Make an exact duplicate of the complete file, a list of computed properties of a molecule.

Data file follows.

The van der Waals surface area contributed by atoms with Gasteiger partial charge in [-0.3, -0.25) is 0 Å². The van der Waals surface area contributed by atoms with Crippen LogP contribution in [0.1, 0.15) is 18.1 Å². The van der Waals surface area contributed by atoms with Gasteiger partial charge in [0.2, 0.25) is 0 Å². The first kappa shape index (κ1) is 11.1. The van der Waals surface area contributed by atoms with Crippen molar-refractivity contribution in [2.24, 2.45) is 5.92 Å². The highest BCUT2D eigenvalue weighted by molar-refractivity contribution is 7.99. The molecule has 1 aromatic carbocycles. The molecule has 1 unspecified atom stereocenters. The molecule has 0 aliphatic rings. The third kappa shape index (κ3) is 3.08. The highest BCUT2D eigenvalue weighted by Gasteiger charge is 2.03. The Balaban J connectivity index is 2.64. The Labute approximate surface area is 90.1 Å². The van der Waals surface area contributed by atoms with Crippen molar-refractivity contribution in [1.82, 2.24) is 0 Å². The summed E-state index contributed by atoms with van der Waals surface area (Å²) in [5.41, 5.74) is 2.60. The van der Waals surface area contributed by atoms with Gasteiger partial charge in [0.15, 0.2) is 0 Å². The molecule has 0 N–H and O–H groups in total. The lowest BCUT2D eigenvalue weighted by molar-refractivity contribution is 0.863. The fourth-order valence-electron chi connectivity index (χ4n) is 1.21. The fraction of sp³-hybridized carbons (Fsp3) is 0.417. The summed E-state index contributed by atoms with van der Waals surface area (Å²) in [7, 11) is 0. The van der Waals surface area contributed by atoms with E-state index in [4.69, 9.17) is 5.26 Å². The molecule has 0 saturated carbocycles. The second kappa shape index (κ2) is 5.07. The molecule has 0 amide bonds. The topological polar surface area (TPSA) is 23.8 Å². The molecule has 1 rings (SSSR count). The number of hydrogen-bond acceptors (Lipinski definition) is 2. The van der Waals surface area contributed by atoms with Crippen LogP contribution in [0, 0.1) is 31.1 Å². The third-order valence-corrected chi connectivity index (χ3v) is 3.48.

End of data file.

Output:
The van der Waals surface area contributed by atoms with Gasteiger partial charge in [-0.3, -0.25) is 0 Å². The van der Waals surface area contributed by atoms with Crippen LogP contribution in [0.1, 0.15) is 18.1 Å². The van der Waals surface area contributed by atoms with Gasteiger partial charge in [0.2, 0.25) is 0 Å². The first kappa shape index (κ1) is 11.1. The van der Waals surface area contributed by atoms with Crippen molar-refractivity contribution in [2.24, 2.45) is 5.92 Å². The highest BCUT2D eigenvalue weighted by molar-refractivity contribution is 7.99. The molecule has 1 aromatic carbocycles. The molecule has 1 unspecified atom stereocenters. The molecule has 0 aliphatic rings. The third kappa shape index (κ3) is 3.08. The highest BCUT2D eigenvalue weighted by Gasteiger charge is 2.03. The Balaban J connectivity index is 2.64. The Labute approximate surface area is 90.1 Å². The van der Waals surface area contributed by atoms with Crippen molar-refractivity contribution in [1.82, 2.24) is 0 Å². The summed E-state index contributed by atoms with van der Waals surface area (Å²) in [5.41, 5.74) is 2.60. The van der Waals surface area contributed by atoms with Gasteiger partial charge in [0.15, 0.2) is 0 Å². The molecule has 0 N–H and O–H groups in total. The lowest BCUT2D eigenvalue weighted by molar-refractivity contribution is 0.863. The fourth-order valence-electron chi connectivity index (χ4n) is 1.21. The fraction of sp³-hybridized carbons (Fsp3) is 0.417. The summed E-state index contributed by atoms with van der Waals surface area (Å²) in [7, 11) is 0. The van der Waals surface area contributed by atoms with E-state index in [4.69, 9.17) is 5.26 Å². The molecule has 0 saturated carbocycles. The second kappa shape index (κ2) is 5.07. The molecule has 0 amide bonds. The topological polar surface area (TPSA) is 23.8 Å². The molecule has 1 rings (SSSR count). The number of hydrogen-bond acceptors (Lipinski definition) is 2. The van der Waals surface area contributed by atoms with Crippen LogP contribution in [0, 0.1) is 31.1 Å². The third-order valence-corrected chi connectivity index (χ3v) is 3.48.